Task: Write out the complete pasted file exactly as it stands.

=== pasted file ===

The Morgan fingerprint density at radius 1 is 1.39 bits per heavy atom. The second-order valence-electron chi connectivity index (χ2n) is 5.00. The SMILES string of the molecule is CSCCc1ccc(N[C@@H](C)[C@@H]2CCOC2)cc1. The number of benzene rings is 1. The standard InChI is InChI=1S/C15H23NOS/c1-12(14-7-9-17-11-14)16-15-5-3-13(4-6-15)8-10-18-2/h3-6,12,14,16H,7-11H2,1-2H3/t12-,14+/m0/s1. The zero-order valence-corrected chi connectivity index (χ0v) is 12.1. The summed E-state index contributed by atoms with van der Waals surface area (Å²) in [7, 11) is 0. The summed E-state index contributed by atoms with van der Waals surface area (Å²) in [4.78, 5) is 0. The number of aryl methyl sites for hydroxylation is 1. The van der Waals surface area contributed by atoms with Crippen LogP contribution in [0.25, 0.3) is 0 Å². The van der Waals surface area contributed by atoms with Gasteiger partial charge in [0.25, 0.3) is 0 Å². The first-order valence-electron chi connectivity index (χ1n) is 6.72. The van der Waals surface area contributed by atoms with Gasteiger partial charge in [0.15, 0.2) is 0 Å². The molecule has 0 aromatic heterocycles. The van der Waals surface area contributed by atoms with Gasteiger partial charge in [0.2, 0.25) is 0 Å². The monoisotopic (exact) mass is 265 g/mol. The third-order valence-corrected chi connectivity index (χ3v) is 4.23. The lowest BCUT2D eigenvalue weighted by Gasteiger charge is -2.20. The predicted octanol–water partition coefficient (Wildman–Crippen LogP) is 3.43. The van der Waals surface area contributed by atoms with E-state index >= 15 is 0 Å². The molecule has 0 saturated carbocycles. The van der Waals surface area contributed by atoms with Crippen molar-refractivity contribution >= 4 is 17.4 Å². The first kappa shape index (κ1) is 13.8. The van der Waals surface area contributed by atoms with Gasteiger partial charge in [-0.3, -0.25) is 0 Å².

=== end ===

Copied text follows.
The Morgan fingerprint density at radius 1 is 1.39 bits per heavy atom. The second-order valence-electron chi connectivity index (χ2n) is 5.00. The SMILES string of the molecule is CSCCc1ccc(N[C@@H](C)[C@@H]2CCOC2)cc1. The number of benzene rings is 1. The standard InChI is InChI=1S/C15H23NOS/c1-12(14-7-9-17-11-14)16-15-5-3-13(4-6-15)8-10-18-2/h3-6,12,14,16H,7-11H2,1-2H3/t12-,14+/m0/s1. The zero-order valence-corrected chi connectivity index (χ0v) is 12.1. The summed E-state index contributed by atoms with van der Waals surface area (Å²) in [7, 11) is 0. The summed E-state index contributed by atoms with van der Waals surface area (Å²) in [4.78, 5) is 0. The number of aryl methyl sites for hydroxylation is 1. The van der Waals surface area contributed by atoms with Crippen LogP contribution in [0.25, 0.3) is 0 Å². The van der Waals surface area contributed by atoms with Gasteiger partial charge in [0.25, 0.3) is 0 Å². The first-order valence-electron chi connectivity index (χ1n) is 6.72. The van der Waals surface area contributed by atoms with Gasteiger partial charge in [0.15, 0.2) is 0 Å². The molecule has 0 aromatic heterocycles. The van der Waals surface area contributed by atoms with Gasteiger partial charge in [0.2, 0.25) is 0 Å². The monoisotopic (exact) mass is 265 g/mol. The third-order valence-corrected chi connectivity index (χ3v) is 4.23. The lowest BCUT2D eigenvalue weighted by Gasteiger charge is -2.20. The predicted octanol–water partition coefficient (Wildman–Crippen LogP) is 3.43. The van der Waals surface area contributed by atoms with E-state index >= 15 is 0 Å². The molecule has 0 saturated carbocycles. The van der Waals surface area contributed by atoms with Crippen molar-refractivity contribution >= 4 is 17.4 Å². The first kappa shape index (κ1) is 13.8. The van der Waals surface area contributed by atoms with Gasteiger partial charge in [-0.3, -0.25) is 0 Å².